The Diabetes–Oral Health Connection. How to Help Yourself if You Are Diabetic

The Diabetes–Oral Health Connection. How to Help Yourself if You Are Diabetic

Posted by AMAYA DENTAL on Feb 24 2022, 10:23 PM

The connecting link between oral health and diabetes is the high level of sugar in the blood. Poorly controlled blood sugar leads to oral health problems. This can weaken the white blood cells that fight against the bacterial infections that could occur in the mouth. 

Oral Health Problems Associated With Diabetes

People suffering from diabetes have an increased chance of:

  • Dry mouth:When diabetes goes uncontrolled, they lead to dryness in the mouth due to the decrease in saliva. This can further result in ulcers, soreness, infections, and tooth decay.
  • Thrush:This is a fungal infection of the mouth and tongue that affects diabetic people who take antibiotics to fight various infections. The use of dentures can also lead to fungal infections. 
  • Burning mouth and/or tongue:This is caused by thrush. 
  • Poor healing of oral tissues: Diabetic people find it hard to heal after oral surgery or other dental surgery since blood flow to the site could be damaged.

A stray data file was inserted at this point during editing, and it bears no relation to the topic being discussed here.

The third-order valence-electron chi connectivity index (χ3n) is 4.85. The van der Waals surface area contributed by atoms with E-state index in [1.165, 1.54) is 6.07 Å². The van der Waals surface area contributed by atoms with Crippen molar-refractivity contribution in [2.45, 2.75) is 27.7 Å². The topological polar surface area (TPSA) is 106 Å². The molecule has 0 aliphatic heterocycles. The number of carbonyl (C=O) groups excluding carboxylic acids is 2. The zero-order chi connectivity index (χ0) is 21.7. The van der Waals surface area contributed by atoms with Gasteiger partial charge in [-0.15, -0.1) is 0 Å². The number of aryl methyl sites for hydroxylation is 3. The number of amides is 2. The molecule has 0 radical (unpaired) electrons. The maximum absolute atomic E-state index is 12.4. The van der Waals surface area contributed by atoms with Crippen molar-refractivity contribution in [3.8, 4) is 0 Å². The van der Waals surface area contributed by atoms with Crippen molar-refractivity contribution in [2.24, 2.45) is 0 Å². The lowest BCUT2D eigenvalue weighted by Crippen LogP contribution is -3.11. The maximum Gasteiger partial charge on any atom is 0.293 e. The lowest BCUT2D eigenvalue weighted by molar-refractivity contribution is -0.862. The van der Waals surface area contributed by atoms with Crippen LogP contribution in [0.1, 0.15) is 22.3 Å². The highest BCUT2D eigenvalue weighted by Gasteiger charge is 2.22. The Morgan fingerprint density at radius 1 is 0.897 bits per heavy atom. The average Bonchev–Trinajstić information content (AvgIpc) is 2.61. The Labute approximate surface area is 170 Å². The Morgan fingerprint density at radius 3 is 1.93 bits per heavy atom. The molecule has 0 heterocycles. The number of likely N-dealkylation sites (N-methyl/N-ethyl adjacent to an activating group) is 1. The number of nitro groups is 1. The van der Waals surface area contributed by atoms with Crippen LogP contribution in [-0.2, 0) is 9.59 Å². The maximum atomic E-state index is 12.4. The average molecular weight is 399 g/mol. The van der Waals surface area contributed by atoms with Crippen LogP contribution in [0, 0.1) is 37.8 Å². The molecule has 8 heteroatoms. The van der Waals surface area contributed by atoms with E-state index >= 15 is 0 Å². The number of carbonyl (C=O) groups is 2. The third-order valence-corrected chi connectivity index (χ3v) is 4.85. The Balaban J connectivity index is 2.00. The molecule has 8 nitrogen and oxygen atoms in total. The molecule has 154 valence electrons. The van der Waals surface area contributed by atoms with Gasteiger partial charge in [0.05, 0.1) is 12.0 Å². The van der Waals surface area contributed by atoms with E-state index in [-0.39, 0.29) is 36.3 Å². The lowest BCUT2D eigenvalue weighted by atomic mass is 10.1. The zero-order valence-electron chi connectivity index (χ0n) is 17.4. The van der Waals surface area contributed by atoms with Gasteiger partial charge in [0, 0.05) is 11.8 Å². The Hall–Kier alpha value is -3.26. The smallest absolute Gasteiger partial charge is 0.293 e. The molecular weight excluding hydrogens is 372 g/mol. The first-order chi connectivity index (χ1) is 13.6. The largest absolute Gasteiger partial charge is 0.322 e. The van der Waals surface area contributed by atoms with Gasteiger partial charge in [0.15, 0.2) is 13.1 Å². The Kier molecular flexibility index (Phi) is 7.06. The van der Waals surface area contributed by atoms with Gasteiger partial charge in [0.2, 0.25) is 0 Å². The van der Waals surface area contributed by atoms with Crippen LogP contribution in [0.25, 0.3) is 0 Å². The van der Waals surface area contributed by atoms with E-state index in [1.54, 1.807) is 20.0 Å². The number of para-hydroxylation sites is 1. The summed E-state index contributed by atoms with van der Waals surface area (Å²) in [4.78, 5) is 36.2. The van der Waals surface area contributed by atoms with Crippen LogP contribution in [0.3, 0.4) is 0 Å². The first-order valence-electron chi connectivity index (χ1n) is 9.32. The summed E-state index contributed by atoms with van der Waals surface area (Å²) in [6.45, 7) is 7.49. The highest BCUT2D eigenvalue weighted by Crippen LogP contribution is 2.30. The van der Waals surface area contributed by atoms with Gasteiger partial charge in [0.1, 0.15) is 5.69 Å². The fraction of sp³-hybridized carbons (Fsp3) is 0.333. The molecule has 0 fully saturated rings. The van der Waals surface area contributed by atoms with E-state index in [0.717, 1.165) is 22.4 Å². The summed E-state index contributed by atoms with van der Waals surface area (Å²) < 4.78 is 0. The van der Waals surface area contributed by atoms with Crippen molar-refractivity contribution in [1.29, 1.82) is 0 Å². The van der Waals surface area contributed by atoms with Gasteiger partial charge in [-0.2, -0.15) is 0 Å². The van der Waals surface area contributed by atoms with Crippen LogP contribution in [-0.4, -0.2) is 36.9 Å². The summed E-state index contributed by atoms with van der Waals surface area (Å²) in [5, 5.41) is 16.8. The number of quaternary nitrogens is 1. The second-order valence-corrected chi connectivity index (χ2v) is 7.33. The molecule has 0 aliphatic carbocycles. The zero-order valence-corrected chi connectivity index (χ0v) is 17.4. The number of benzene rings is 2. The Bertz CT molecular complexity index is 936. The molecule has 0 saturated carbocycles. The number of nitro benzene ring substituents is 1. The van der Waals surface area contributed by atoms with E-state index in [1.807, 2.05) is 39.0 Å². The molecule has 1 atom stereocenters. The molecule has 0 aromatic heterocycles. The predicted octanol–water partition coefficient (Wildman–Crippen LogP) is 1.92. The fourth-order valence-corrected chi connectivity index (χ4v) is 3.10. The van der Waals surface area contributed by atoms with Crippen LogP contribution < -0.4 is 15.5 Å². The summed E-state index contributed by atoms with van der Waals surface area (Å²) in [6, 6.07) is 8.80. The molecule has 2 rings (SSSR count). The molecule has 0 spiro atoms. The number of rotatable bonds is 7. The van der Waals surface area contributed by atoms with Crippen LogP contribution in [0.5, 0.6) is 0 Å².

• Periodontitis and gum inflammation (gingivitis):The blood vessels thicken which slows down the flow of nutrients to and waste from body tissues, including your mouth. Due to these problems, the body loses its ability to fight infections. 

How To Prevent Oral Health Problems If You're Diabetic

Diabetic patients should take special care of their oral health by practicing good oral hygiene. This is because they are more prone to infections that could harm their oral health. Here are some suggestions:

  • Make sure that your blood sugar level is as close to normal as possible. Let your dentist know the status of your diabetes. Good control of the blood sugar level is indicated by a level under 7%. 
  • If you’ve had an insulin reaction (episode of low blood sugar) in the past, be ready for another possible insulin reaction.
  • Make sure to give your dentist’s number to your doctor. It will be easier to pass information should any questions or concerns arise. Visit your doctor before you schedule for the treatment of periodontal disease. 
  • Provide a list of all the medicines and dosages you take to your dentist. This will be useful when prescribing medicines that do not interfere with the medicines you already use. 
  • Postpone non-emergency dental surgeries if your blood sugar is not under control. 

Visit Amaya Dental, 815 NW 57th Ave #344, Miami, FL 33126 for any questions or concerns. You can also schedule an appointment online or call us at (305) 264-2711.

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815 NW 57th Ave #344, Miami, FL 33126

Phone: (305) 264-2711

Email: [email protected]

  • MON - THU: 8:00 am - 5:00 pm
  • FRI: 8:00 am - 3:00 pm
  • SAT - SUN: Closed
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2231 N. University Drive Suite A, PembrokePines, FL 33024

Phone: (954) 963-3383

Email: [email protected]

  • MON - THU: 8:00 am - 5:00 pm
  • FRI: 8:00 am - 3:00 pm
  • SAT - SUN: Closed
Contact Us